They arrived at my door bowing and removing their shoes, the cameraman filming the greeting from the steps. The interviewer looked around the kitchen, exclaiming “Very beautiful home” in a stilted Japanese accent. The cameraman, his accent more American, put his camera down. “Can we do that again? I messed up. So sorry!” The welcome scene was repeated, awkward now, the interviewer unable to capture quite the same tone in his “very beautiful home!” I offered water, tea, but was politely turned down as they went about setting up their cameras and lights in the living room. The interviewer asked me if my daughter was home. He would like to interview her. I found her in her bedroom, still in pajamas. “No, I don’t want to. I’m not in the mood.” The Japanese crew kept asking, until I found myself begging her, strangely wanting to give the crew what they wanted. But she stood firm. I couldn’t blame her. We had already been through a long photo shoot for a magazine. Holding poses awkwardly, the kids rolling their eyes at each request for all of us to walk “naturally” down the path toward the camera. In the end, I reluctantly respected her wishes.
I don’t know why I accepted this interview request. I suppose I have been in the habit of accepting these media requests in an effort to get a positive message out there â€“ that grief isn’t all terrible if you make the choice to lean into its awakening properties. I hope to inspire with these interviews, to grasp one person by the hand and show them some light at the end of the tunnel. Japan offers a whole new audience, particularly after the country has suffered such incredible loss. I hoped that my tiny voice might offer solace.
My interview proceeded in the living room, the interviewer sometimes having to repeat his questions because he was difficult to understand. I wondered if they would dub my voice and how ridiculous I might sound. I mentioned that I taught at the Recovery cafe, and I was asked to call to see if we might be able to film there. I was embarrassed to make the call. I had no classes to teach until January, but the program director graciously accepted our last-minute request and an hour later I found myself in the midst of people who did not appreciate the cameras, who had to be assured that their faces would be blurred. An impromptu class was arranged and I found myself in a room with a group of people who until 5 minutes before had been trying to enjoy their lunch. I made the 30 minutes worth their while I hope, inspiring, without really setting out to do so. I spoke of loss, and how loss and addiction were strange bedfellows and could see lights turning on in their eyes. It was a pleasing moment amid a strange day.
Despite mentioning they rarely ate lunch I was treated to a sit down lunch at a restaurant, and we chatted a little about families and living in the US vs. Japan. I learned that the cameraman had lived in Seattle for 30 years.
What I thought would be a 2 hour interview was turning into a day-long event. It was nearing time to pick Carter up from Crew camp where he was enjoying his last day of rowing, a sport he has taken an interest in – a first. We arrived a little early and I suggested that perhaps they could take a shot of Carter’s boat coming into the dock. We asked permission from the counselors who suggested the crew go out in a launch to film. “No, no, I don’t think that is necessary I said to them. They can just film him as he arrives.” The counselor began telling me how much she enjoyed Carter and I didn’t see the Japanese crew get into the launch and speed away. They were gone for 45 minutes while I stood on the balcony trying to catch a glimpse and fretting that Carter would find the intrusion humiliating. I wasn’t wrong. I watched as his boat of eight got near enough to see and then saw Carter catch a crab, his oar sticking into the water so that every other rower was forced out of sync. How could he not be distracted?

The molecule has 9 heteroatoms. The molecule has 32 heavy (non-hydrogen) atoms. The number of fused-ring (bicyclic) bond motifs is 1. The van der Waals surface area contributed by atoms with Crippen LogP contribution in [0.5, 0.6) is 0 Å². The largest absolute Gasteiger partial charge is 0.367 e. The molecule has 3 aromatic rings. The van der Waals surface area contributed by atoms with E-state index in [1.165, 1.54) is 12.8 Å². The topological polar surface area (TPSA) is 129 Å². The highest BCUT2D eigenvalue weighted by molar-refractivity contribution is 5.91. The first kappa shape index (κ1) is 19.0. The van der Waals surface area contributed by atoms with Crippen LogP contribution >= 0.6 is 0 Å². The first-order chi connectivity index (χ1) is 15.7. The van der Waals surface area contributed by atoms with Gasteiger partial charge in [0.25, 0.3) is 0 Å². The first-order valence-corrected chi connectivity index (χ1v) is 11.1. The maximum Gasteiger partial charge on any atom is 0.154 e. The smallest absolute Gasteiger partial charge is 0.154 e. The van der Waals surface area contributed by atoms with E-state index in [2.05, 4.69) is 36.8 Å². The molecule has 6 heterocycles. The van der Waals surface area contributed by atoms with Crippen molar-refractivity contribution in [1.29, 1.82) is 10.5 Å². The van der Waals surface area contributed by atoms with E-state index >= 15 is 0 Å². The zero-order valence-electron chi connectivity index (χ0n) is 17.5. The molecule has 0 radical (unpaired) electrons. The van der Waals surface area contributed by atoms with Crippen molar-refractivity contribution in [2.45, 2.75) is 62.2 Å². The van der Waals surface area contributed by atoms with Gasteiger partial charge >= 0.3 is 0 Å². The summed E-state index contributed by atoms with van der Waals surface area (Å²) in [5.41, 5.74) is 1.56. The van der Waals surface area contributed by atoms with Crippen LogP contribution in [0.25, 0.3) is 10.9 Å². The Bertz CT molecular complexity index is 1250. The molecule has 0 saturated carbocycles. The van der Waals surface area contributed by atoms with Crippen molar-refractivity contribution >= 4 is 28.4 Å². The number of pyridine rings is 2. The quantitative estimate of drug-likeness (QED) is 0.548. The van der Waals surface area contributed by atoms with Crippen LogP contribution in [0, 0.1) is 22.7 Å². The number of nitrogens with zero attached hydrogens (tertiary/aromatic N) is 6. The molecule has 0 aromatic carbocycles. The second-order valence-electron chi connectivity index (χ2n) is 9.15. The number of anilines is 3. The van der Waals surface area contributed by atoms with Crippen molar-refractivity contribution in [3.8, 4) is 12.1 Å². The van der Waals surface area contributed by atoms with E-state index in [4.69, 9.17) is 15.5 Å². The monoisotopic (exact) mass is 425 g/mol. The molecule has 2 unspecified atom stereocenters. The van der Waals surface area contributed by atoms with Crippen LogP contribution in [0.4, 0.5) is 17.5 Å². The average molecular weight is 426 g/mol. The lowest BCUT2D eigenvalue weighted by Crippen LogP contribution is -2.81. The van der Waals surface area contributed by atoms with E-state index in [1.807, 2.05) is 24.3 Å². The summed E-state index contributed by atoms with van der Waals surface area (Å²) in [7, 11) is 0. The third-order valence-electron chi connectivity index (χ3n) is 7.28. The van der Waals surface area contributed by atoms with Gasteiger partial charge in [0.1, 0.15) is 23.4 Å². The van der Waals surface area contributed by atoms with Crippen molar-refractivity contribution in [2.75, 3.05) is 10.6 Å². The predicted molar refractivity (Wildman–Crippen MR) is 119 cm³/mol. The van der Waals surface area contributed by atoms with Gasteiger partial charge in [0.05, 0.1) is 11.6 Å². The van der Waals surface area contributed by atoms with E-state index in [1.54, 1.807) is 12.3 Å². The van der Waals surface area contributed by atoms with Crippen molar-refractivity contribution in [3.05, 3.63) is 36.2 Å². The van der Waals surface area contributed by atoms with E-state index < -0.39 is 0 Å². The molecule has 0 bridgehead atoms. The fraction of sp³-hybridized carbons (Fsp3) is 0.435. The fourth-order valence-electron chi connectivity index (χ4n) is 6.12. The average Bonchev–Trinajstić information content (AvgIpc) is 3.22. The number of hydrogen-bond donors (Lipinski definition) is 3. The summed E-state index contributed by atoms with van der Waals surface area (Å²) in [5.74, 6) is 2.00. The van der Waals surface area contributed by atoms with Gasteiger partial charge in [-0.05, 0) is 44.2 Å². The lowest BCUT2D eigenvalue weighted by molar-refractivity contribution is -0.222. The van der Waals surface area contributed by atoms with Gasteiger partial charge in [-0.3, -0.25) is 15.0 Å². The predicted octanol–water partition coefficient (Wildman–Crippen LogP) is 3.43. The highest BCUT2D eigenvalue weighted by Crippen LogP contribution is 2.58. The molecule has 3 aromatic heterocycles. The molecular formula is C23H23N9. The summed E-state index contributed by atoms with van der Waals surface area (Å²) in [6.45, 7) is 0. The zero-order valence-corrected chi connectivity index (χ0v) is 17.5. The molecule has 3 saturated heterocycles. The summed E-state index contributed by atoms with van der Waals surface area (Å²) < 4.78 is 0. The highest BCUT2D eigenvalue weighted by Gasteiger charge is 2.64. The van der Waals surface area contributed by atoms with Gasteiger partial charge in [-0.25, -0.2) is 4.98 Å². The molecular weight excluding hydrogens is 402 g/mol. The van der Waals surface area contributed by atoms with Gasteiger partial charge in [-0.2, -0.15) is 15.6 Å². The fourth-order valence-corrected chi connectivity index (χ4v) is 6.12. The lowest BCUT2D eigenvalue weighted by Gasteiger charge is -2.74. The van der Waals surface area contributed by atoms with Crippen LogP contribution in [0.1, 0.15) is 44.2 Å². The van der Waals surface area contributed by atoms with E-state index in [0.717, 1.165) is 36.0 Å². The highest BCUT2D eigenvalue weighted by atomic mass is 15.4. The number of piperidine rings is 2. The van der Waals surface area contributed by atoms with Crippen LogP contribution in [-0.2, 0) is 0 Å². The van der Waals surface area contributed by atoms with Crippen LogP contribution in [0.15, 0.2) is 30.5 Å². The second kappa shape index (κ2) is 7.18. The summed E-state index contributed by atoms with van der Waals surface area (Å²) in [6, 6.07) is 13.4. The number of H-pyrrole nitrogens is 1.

Back on the dock, the camera crew waited as Carter’s boat arrived, standing behind me, hoping to catch some bizarre welcome when he saw me standing on the dock â€“ a hug or a wink, I have no idea what kind of delusion they were under. Carter wouldn’t even look at me. I knew he was humiliated and I chastised myself for letting this get too far. He was caught off guard, as was I. The happy Japanese-desired reunion between mother and son was not to be. Carter got to the car and slammed the door. I told the crew they wouldn’t be getting an interview with him. “I talk to him!” This was the producer, the one calling these intrusive shots. The Seattle cameraman slunked away, embarrassed as the producer knocked on the car door. “Just 3 minutes!” I heard him say.
On the drive home, Carter sobbed as the Japanese crew followed us in their van. “I hate your book! I hate you!” Who could blame him. “I am NOT talking to them again!” Carter dashed into the house the second we arrived, slamming his bedroom door so hard I could hear it from outside. I walked over to the van and told them that Carter wouldn’t be doing an interview, assuming they would leave. “We have just one more shot in the house” producer said. My body physically deflated. Perhaps I should have sent them on their way, but I didn’t. Instead, I found myself at my dining room table as they filmed me over my shoulder looking at a photo album, something I never do in my natural habitat. They made one Hail Mary request for Olivia and were refused. I was able to coax her down to meet them once the camera had been put away. Soon they were bowing deep before me, putting their shoes back on at the door and I was left to repair the invisible damage.
I am learning that sometimes offering a lifeline to others has its consequences.